software development link frenzy
Great stuff that the RSS reader dragged in, some going back quite a ways. Enjoy.
software development link frenzy
Great stuff that the RSS reader dragged in, some going back quite a ways. Enjoy.
The gas pump test
One of the points that the adtech crowd keeps bringing up is that privacy demands are coming from "activists" or "advocates" or some other polite word for "long-bearded freaks who know how to do HTTP over a telnet connection but have no connection to how people actually want to shop for stuff."
So here's my question.
If regular people like being tracked, why is there a Saturday night key signing party is good fun?
Why is another adtech person freaking out over fixing a privacy bug?
Scott Meyer (not the Basic Instructions Scott Meyer) writes that Firefox's new policy on third-party cookies will mean
So it sucks to be an adtech investor, but, seriously, people, all that investment based on a design mistake made in Netscape 1.0 that has been controversial from the beginning. It's hard to build a business on the expectation that a bug won't get fixed. (I could say the same thing about Microsoft Security Essentials and the MS-Windows desktop antivirus business, but that's another story.)
So the small fry of adtech will go away faster and with less lucrative exits. That, Meyer is right about. But there's a next step that will affect the larger sites. The harder problem is having the user stay logged in to sites he or she chooses to visit, without leaking information through third-party cookies from the same sites. I'm a fan of an approach called double keying, which would do what looks like the user-expected thing, but Social API and other ideas are also kicking around.
Should Mozilla have waited to fix the easy problem of pure third-party tracking until it could also handle the harder problem of "Like" buttons? I don't think so. If you have a clean fix for part of a hard bug, ship it and iterate. Don't hole up in an ivory tower and try to fix everything, then have to iterate anyway.
Next item: the degraded web experience. This one I'm just not seeing. Many of the most dedicated user experience people are fans of Apple's devices and operating systems. And, aside from users who never visit Disqus.com, but want to use the Disqus comments on blogs, the Apple implementation of third-party cookie blocking has been painless. Bloggers know that a post about an Apple problem is great clickbait, but so far we have: (1) Disqus comments break unless you also go to Disqus.com, and (2) well, fine, I'll get back to you on the other one.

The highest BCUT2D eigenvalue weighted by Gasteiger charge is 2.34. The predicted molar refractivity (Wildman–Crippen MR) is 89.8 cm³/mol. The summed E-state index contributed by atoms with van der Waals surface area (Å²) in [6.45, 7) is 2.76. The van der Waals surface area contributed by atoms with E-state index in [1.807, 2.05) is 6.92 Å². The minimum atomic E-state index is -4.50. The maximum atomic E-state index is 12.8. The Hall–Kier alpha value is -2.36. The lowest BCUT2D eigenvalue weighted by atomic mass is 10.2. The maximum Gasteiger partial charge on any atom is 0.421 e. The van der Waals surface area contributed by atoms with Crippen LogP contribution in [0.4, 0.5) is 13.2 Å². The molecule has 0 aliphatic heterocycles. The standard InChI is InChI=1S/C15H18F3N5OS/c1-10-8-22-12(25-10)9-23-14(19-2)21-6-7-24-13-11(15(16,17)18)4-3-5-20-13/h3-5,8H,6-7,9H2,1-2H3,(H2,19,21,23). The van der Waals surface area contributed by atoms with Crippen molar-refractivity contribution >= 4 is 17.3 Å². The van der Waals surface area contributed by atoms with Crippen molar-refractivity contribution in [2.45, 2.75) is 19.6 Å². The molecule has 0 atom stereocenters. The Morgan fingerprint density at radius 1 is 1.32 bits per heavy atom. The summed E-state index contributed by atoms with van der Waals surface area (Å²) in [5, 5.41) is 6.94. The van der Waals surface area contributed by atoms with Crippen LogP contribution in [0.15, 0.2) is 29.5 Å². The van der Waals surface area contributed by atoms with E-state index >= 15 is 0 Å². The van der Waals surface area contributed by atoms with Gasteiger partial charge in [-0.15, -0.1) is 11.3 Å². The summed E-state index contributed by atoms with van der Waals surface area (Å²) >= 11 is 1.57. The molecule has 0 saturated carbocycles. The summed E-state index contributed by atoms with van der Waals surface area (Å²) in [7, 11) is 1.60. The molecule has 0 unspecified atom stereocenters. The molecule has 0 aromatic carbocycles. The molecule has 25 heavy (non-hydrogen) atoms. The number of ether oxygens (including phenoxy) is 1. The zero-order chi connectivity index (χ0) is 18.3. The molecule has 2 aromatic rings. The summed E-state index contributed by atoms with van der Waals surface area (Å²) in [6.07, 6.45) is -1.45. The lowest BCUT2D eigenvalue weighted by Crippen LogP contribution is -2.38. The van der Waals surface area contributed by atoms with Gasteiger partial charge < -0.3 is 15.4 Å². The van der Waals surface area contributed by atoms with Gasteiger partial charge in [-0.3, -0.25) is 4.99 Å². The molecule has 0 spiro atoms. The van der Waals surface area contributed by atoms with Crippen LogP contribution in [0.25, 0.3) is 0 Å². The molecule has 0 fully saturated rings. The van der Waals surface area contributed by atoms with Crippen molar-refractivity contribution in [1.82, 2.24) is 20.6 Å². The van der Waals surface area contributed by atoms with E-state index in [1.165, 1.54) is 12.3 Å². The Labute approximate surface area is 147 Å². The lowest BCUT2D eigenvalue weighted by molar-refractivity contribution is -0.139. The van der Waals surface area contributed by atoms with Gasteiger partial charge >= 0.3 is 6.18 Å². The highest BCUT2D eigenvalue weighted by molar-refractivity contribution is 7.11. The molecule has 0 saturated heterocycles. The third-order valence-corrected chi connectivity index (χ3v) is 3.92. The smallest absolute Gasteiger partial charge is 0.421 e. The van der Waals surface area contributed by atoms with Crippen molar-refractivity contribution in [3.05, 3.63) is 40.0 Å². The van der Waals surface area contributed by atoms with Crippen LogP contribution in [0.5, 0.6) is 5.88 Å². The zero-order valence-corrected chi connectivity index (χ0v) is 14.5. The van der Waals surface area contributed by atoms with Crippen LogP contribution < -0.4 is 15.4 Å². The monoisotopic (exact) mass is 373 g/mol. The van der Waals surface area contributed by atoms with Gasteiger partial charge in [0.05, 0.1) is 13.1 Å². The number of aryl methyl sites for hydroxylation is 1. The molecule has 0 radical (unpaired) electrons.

Now for the overall point of Meyer's piece. There are "consumers" and "advocates", and the "consumers" want to be tracked, but those mean advocates are deceiving the browser developers into keeping users from giving away information. Or maybe a better way to put it is that users like to get original content free of charge, and that the advocates are destroying the adtech system that brings it to them.
This is where the adtech system is giving
itself way too much credit. Alexis C. Madrigal writes,
The ad market, on which we all depend, started
going haywire. Advertisers didn't have to buy The
Atlantic. They could buy ads on networks that had
dropped a cookie on people visiting The Atlantic. They
could snatch our audience right out from underneath
Snatching is going to be less and less of an option. One of the key points that privacy advocates often miss is that user tracking isn't just for targeting in order to increase response rates. User tracking is also a key part of adtech's fraud prevention efforts. After all, an adtech vendor that's willing to run ads on copyright-infringing or other illegal sites can't depend on those sites not to do some click fraud. Every extra step between the advertiser and the user is one more opportunity for fraud.
People disagree about the extent of fraud perpetrated on the adtech system—John Battelle makes a good case that there's a lot—but there's no doubt that denying third-party cookies will open up more places for it to happen. The natural response is for advertisers to pull back on highly automated adtech and go for more native advertising, just as publishers are backing away from third-party social sites to "own the conversation" about their content.
Today's online ad industry is largely based on exploits for a browser privacy bug. Fixing the bugs will mean fixing the business. This is good for online advertising in the long run, because paradoxically, the better targeted an ad medium can be, the less valuable it is.
And now, bonus links (things that the RSS reader dragged in. RSS forever.)
Jacques Mattheij: Disqus bait and switch, now with ads
Bob Garfield at MediaPost: The Miracle Machine That Keeps A Dying Magazine Alive.